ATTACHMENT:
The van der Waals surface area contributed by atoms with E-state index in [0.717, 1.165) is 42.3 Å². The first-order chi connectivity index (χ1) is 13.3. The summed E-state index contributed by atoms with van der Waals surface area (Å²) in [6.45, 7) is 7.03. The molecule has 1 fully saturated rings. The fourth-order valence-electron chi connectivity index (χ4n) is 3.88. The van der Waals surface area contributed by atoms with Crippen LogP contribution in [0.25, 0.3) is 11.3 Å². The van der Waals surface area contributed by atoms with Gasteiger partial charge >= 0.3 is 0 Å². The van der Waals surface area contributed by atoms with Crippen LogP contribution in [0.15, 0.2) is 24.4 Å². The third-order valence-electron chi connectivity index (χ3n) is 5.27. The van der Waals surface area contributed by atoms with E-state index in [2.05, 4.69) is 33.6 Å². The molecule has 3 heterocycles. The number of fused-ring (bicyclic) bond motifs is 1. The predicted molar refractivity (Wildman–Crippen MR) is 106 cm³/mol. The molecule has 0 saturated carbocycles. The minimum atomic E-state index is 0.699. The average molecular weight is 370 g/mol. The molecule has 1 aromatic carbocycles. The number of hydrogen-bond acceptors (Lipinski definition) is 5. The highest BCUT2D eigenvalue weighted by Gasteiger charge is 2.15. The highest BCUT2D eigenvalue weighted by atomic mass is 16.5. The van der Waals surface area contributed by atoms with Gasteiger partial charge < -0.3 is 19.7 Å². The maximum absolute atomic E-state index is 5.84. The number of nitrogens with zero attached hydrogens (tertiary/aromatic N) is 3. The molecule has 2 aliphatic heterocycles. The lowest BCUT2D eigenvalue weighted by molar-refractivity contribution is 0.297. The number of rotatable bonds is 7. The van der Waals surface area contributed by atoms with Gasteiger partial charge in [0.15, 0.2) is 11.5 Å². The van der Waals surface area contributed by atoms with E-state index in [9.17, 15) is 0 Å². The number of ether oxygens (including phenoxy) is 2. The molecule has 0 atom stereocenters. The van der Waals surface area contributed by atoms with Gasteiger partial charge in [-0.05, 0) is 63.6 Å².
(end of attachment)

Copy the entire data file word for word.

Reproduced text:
The van der Waals surface area contributed by atoms with E-state index in [0.717, 1.165) is 42.3 Å². The first-order chi connectivity index (χ1) is 13.3. The summed E-state index contributed by atoms with van der Waals surface area (Å²) in [6.45, 7) is 7.03. The molecule has 1 fully saturated rings. The fourth-order valence-electron chi connectivity index (χ4n) is 3.88. The van der Waals surface area contributed by atoms with Crippen LogP contribution in [0.25, 0.3) is 11.3 Å². The van der Waals surface area contributed by atoms with Gasteiger partial charge >= 0.3 is 0 Å². The van der Waals surface area contributed by atoms with Crippen LogP contribution in [0.15, 0.2) is 24.4 Å². The third-order valence-electron chi connectivity index (χ3n) is 5.27. The van der Waals surface area contributed by atoms with E-state index in [2.05, 4.69) is 33.6 Å². The molecule has 3 heterocycles. The number of fused-ring (bicyclic) bond motifs is 1. The predicted molar refractivity (Wildman–Crippen MR) is 106 cm³/mol. The molecule has 0 saturated carbocycles. The minimum atomic E-state index is 0.699. The average molecular weight is 370 g/mol. The molecule has 1 aromatic carbocycles. The number of hydrogen-bond acceptors (Lipinski definition) is 5. The highest BCUT2D eigenvalue weighted by Gasteiger charge is 2.15. The highest BCUT2D eigenvalue weighted by atomic mass is 16.5. The van der Waals surface area contributed by atoms with Gasteiger partial charge < -0.3 is 19.7 Å². The maximum absolute atomic E-state index is 5.84. The number of nitrogens with zero attached hydrogens (tertiary/aromatic N) is 3. The molecule has 2 aliphatic heterocycles. The lowest BCUT2D eigenvalue weighted by molar-refractivity contribution is 0.297. The number of rotatable bonds is 7. The van der Waals surface area contributed by atoms with Gasteiger partial charge in [0.15, 0.2) is 11.5 Å². The van der Waals surface area contributed by atoms with E-state index in [9.17, 15) is 0 Å². The number of ether oxygens (including phenoxy) is 2. The molecule has 0 atom stereocenters. The van der Waals surface area contributed by atoms with Gasteiger partial charge in [-0.05, 0) is 63.6 Å².